Move-in day approaching for new campus building

August 9, 2018

By Eric Parker

Ireb Web2
 
Move-in day is coming for the Interdisciplinary Research and Education Building (IREB). The target date is Oct. 22.

The five-story, 173,000-square-foot building will house and support the UNT System College of Pharmacy, the TCU and UNTHSC School of Medicine, and the North Texas Eye Research Institute.

The project is ahead of schedule and under budget, said Jason Hartley, Vice President for Operations.

“The architecture team, TreanorHL, has done an exceptional job, and Vaughn Construction has delivered the most successful project in my 18 years at UNTHSC,” said Hartley. “Our two UNT System employees did excellent work as well.”

The UNT System College of Pharmacy will be on the first and second floors, which will also feature the Healthcare Innovations Lab. The Dean’s Suite and College of Pharmacy Patient Safety Lab will be located on the second floor, adjacent to active learning classrooms and collaboration spaces.

The Healthcare Innovations Lab will be a multi-functional space focused on education for students, the campus and the community. It features a video wall for media use, mock pharmacy, six exam rooms, phlebotomy room and lab, and a telemedicine suite. It will also feature a Pharmacy Genius Bar outfitted with iPads for people to make health inquiries.

This will serve as a collaborative space between the College of Pharmacy and the School of Medicine. It also can be used for community outreach programs and educational events, such as a demonstration kitchen for education on a healthy lifestyle.

The Patient Safety Lab and Healthcare Innovations Lab are both encased in glass, allowing them to be on display to campus and community visitors. In addition to focusing on the future of pharmacy, the Patient Safety Lab will include a mock hospital room, hand scrub area and sterile compounding space.

The TCU and UNTHSC School of Medicine will be located on the third and fourth floors and will feature classrooms, exam rooms for standardized patients (individuals trained to act as patients), clinical skills classroom, simulation space, administrative offices, and a student lounge and meeting space. These floors are designed to be easily adapted. If more lab space is required, areas can be converted quickly and cost effectively.

The fifth floor will house large, interdisciplinary open-concept research labs and support space, along with office and meeting space.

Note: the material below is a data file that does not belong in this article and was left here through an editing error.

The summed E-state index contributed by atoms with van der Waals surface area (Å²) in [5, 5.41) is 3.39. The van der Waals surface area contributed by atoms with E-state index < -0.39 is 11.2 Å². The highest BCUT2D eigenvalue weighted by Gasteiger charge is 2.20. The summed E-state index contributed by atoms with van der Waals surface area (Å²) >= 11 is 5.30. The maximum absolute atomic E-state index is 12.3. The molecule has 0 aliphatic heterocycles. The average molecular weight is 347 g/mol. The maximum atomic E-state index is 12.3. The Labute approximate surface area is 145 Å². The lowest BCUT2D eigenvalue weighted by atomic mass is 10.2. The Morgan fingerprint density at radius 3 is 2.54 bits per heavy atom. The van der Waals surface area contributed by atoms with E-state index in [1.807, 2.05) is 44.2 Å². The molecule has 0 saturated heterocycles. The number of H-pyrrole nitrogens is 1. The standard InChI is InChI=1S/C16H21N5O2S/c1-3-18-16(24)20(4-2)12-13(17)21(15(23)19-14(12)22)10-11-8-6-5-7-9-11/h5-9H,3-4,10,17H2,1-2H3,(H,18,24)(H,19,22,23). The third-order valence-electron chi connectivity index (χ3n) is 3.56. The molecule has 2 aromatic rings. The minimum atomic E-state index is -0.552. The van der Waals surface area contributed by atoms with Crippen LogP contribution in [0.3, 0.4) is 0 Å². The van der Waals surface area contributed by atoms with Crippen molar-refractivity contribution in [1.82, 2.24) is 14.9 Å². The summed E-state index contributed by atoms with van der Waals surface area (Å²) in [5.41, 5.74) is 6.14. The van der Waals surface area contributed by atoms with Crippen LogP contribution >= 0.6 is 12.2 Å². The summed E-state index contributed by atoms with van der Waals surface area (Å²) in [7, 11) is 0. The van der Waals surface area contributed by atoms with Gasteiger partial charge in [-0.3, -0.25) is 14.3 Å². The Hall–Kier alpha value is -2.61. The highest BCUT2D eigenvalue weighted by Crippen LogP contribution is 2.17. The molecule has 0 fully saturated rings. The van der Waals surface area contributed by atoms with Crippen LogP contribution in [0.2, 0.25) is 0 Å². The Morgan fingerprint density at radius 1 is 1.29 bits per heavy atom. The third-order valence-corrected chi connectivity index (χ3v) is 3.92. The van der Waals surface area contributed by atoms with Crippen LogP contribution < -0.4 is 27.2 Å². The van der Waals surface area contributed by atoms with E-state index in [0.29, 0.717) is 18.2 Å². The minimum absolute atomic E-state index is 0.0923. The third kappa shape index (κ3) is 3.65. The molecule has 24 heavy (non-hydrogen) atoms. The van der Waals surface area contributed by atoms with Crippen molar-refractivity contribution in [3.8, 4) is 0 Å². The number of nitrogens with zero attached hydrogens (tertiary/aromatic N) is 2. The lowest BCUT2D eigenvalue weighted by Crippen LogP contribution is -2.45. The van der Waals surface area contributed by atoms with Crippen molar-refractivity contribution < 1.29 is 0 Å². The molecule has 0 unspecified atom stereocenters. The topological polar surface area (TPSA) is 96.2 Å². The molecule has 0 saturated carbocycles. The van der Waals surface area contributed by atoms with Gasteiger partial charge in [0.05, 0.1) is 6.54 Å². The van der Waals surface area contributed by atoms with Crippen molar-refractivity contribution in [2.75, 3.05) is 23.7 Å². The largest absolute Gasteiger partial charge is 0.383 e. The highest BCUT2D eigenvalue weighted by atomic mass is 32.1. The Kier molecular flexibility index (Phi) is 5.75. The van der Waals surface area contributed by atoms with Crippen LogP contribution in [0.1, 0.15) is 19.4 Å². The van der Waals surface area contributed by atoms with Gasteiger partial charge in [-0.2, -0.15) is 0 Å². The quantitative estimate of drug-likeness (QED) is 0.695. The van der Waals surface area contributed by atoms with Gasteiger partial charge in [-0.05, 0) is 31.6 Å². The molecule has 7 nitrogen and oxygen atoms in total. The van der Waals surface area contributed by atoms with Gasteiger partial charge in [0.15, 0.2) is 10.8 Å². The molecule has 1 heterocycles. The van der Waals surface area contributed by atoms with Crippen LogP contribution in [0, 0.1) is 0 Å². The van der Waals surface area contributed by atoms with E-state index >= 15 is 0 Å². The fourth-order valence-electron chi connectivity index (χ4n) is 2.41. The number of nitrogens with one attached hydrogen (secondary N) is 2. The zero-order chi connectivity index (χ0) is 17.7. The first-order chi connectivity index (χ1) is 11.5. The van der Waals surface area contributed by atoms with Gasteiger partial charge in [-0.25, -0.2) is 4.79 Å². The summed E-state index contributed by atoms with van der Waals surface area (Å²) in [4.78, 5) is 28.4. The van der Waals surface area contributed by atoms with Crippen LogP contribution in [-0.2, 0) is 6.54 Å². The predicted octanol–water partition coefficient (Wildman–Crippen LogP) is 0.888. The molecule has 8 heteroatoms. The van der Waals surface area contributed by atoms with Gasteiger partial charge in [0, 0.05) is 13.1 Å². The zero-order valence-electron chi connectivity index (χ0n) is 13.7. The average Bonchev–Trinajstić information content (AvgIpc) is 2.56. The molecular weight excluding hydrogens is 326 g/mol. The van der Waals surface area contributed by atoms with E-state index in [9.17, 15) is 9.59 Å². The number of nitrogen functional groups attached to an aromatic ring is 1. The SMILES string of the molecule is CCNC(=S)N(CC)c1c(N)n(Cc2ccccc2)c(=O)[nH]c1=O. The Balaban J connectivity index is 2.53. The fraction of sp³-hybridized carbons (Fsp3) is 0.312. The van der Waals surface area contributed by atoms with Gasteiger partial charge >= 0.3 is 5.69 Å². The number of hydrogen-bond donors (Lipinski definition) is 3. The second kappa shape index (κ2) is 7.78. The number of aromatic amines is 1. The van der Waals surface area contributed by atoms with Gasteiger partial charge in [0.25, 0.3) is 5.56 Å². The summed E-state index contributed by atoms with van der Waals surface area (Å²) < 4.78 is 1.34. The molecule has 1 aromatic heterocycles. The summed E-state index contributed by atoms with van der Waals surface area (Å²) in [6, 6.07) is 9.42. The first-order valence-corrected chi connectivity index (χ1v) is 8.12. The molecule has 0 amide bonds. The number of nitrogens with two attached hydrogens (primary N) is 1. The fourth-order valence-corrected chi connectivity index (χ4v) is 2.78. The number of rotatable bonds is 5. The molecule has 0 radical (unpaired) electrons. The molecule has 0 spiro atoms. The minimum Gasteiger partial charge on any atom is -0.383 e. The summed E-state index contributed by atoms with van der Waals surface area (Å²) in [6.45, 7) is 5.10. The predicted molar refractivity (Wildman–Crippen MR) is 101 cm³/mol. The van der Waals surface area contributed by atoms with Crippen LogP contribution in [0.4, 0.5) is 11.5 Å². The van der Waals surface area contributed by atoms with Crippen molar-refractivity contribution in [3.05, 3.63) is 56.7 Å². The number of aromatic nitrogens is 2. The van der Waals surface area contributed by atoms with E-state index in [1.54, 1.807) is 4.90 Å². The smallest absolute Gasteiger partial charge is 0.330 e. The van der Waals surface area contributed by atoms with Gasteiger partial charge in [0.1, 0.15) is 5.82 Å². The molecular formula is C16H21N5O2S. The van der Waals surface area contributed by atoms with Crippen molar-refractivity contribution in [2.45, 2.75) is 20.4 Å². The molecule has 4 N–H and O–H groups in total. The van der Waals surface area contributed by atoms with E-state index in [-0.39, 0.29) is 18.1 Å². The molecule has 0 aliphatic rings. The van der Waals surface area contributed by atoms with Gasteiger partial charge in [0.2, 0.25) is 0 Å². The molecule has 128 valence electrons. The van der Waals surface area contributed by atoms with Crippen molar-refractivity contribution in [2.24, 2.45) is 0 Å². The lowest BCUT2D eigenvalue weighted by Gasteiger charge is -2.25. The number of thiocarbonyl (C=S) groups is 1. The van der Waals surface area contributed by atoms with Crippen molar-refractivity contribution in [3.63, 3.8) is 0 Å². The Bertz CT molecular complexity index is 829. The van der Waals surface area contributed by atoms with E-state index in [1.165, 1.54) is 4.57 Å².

The building will also feature a new full-service café, The Torched Apron, on the first floor. Ice machines and water fountains will be located on the first and second floors, along with ample Wi-Fi and power access throughout the entire building.

MET Building at UNTHSC
First TCOM alums accepted into prestigious pediatric cancer fellowship

By Alex Branch Two 2016 UNT Health Science Center graduates will begin prestigious pediatric cancer fellowships this summer in Dallas. Morgan Coleman, DO, and Chelsee Greer, DO, are the first Texas College of Osteopathic Medicine (TCOM) alumni to earn fellowships in Pediatric Hematology-On...Read more

Jun 24, 2019

default photo
International trip an empathetic experience for PT students

By Alex Branch   Treating impoverished people in Costa Rica gave UNT Health Science Center physical therapy students real-life lessons in compassion and the diverse needs of others. Nine first- and second-year students helped treat and provide health education to men, women and childre...Read more

Jun 20, 2019

Giving Fc
Day of service gives Medical Science students a sense of community

By Jan Jarvis   Before ever taking their first class, Medical Science students had donated 800 hours of service to the community at 11 area organizations. “In a single day, they made new friends and practiced all of our values,” said Carla Johnson, Executive Director of Student Ser...Read more

Jun 18, 2019

Music Fc
Musician saves her career, with a little help from UNTHSC

By Jan Jarvis   As a musician, Sarah Dunbar never imagined she would one day be leaning over a cadaver studying facial muscles. Yet, that is exactly where the University of North Texas College of Music graduate student found herself after years of struggling with severe pain caused by ...Read more

Jun 14, 2019